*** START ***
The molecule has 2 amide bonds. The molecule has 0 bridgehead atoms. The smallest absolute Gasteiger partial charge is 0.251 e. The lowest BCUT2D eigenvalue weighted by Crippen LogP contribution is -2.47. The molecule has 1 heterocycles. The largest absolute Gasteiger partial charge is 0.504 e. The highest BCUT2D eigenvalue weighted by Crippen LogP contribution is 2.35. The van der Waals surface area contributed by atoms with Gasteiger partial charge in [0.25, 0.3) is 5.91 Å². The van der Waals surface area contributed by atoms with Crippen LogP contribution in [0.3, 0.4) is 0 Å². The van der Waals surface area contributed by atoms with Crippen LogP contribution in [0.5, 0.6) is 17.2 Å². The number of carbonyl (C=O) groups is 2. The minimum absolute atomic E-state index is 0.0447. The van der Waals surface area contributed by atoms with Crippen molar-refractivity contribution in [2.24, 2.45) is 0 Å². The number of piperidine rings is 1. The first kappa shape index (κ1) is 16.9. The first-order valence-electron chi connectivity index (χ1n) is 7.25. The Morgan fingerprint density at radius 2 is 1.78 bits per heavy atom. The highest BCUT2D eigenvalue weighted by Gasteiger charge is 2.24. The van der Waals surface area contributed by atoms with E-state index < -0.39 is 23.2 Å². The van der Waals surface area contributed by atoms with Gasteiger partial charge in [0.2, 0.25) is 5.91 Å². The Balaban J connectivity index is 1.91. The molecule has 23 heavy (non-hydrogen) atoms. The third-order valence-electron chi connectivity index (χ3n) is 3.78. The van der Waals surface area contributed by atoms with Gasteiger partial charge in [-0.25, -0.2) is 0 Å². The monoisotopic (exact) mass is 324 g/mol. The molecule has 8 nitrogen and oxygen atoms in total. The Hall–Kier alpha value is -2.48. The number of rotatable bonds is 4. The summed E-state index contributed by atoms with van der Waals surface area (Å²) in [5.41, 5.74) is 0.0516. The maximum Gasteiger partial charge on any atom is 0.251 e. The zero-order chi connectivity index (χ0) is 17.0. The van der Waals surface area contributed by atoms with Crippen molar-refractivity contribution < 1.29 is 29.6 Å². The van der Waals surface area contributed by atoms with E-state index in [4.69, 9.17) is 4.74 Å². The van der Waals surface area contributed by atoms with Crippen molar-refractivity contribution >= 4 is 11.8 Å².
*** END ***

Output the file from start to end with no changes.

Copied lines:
The molecule has 2 amide bonds. The molecule has 0 bridgehead atoms. The smallest absolute Gasteiger partial charge is 0.251 e. The lowest BCUT2D eigenvalue weighted by Crippen LogP contribution is -2.47. The molecule has 1 heterocycles. The largest absolute Gasteiger partial charge is 0.504 e. The highest BCUT2D eigenvalue weighted by Crippen LogP contribution is 2.35. The van der Waals surface area contributed by atoms with Gasteiger partial charge in [0.25, 0.3) is 5.91 Å². The van der Waals surface area contributed by atoms with Crippen LogP contribution in [0.3, 0.4) is 0 Å². The van der Waals surface area contributed by atoms with Crippen LogP contribution in [0.5, 0.6) is 17.2 Å². The number of carbonyl (C=O) groups is 2. The minimum absolute atomic E-state index is 0.0447. The van der Waals surface area contributed by atoms with Crippen molar-refractivity contribution in [2.24, 2.45) is 0 Å². The number of piperidine rings is 1. The first kappa shape index (κ1) is 16.9. The first-order valence-electron chi connectivity index (χ1n) is 7.25. The Morgan fingerprint density at radius 2 is 1.78 bits per heavy atom. The highest BCUT2D eigenvalue weighted by Gasteiger charge is 2.24. The van der Waals surface area contributed by atoms with E-state index < -0.39 is 23.2 Å². The van der Waals surface area contributed by atoms with Gasteiger partial charge in [0.2, 0.25) is 5.91 Å². The Balaban J connectivity index is 1.91. The molecule has 23 heavy (non-hydrogen) atoms. The third-order valence-electron chi connectivity index (χ3n) is 3.78. The van der Waals surface area contributed by atoms with Gasteiger partial charge in [-0.25, -0.2) is 0 Å². The monoisotopic (exact) mass is 324 g/mol. The molecule has 8 nitrogen and oxygen atoms in total. The Hall–Kier alpha value is -2.48. The number of rotatable bonds is 4. The summed E-state index contributed by atoms with van der Waals surface area (Å²) in [5.41, 5.74) is 0.0516. The maximum Gasteiger partial charge on any atom is 0.251 e. The zero-order chi connectivity index (χ0) is 17.0. The van der Waals surface area contributed by atoms with Crippen molar-refractivity contribution < 1.29 is 29.6 Å². The van der Waals surface area contributed by atoms with E-state index in [4.69, 9.17) is 4.74 Å². The van der Waals surface area contributed by atoms with Crippen molar-refractivity contribution >= 4 is 11.8 Å².